In December I attended a routine event addressed by the president. He wears his criticism lightly - at least in public - and that is part of his enigma.

7. Deadly journey to Europe

In early October I stood on the rocks on the tiny Italian island of Lampedusa. Off the coast 360 people, mainly Somalis and Eritreans, had died. Their boat had been so close to land that they must have been able to see the lights of the island. When their engine failed they lit some cloth to attract attention. Instead, the boat caught fire and in the panic it capsized.

The tragedy underlined certain truths - that for hundreds of thousands of Africans Europe remains a promised land; they are prepared to take unimaginable risks to reach its shores and, almost certainly, will not be deterred. They are exploited by ruthless gangs who demand $3,000 (£2,511) for the trip.

Europe's policy towards these migrants is confused. What happens is that, within days, most of those who survive are heading to cities like Stockholm where they are promised residence.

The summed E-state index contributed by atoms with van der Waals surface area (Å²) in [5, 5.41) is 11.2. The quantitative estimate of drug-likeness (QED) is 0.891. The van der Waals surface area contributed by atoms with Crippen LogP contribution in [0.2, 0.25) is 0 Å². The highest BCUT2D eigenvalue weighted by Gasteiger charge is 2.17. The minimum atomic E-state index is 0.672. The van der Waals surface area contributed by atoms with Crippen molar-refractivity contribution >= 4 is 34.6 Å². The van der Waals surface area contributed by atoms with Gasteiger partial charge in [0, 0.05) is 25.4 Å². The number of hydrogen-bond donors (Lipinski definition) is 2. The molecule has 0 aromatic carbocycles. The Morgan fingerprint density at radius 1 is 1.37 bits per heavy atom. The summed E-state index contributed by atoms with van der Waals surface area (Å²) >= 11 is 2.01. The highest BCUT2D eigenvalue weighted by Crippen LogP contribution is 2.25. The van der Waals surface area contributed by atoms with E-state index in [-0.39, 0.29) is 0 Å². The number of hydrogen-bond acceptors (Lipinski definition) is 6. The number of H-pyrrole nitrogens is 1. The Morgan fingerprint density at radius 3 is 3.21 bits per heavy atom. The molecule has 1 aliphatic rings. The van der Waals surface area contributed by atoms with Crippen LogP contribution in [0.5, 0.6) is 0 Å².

8. Protesters

In Greece there was exhaustion with protest. There were still almost daily strikes and demonstrations but they had lost some of their energy. Greeks clung to the hope that after five years which saw their economy decline by 25% they were turning a corner.

Elsewhere protests gained strength. France witnessed the emergence of "les bonnets rouges" - a protest movement with its roots in Brittany, with its symbol of red hats taken from an earlier tax revolt. They objected to an eco-tax on trucks but their anger reflected a much wider discontent with a stagnant economy.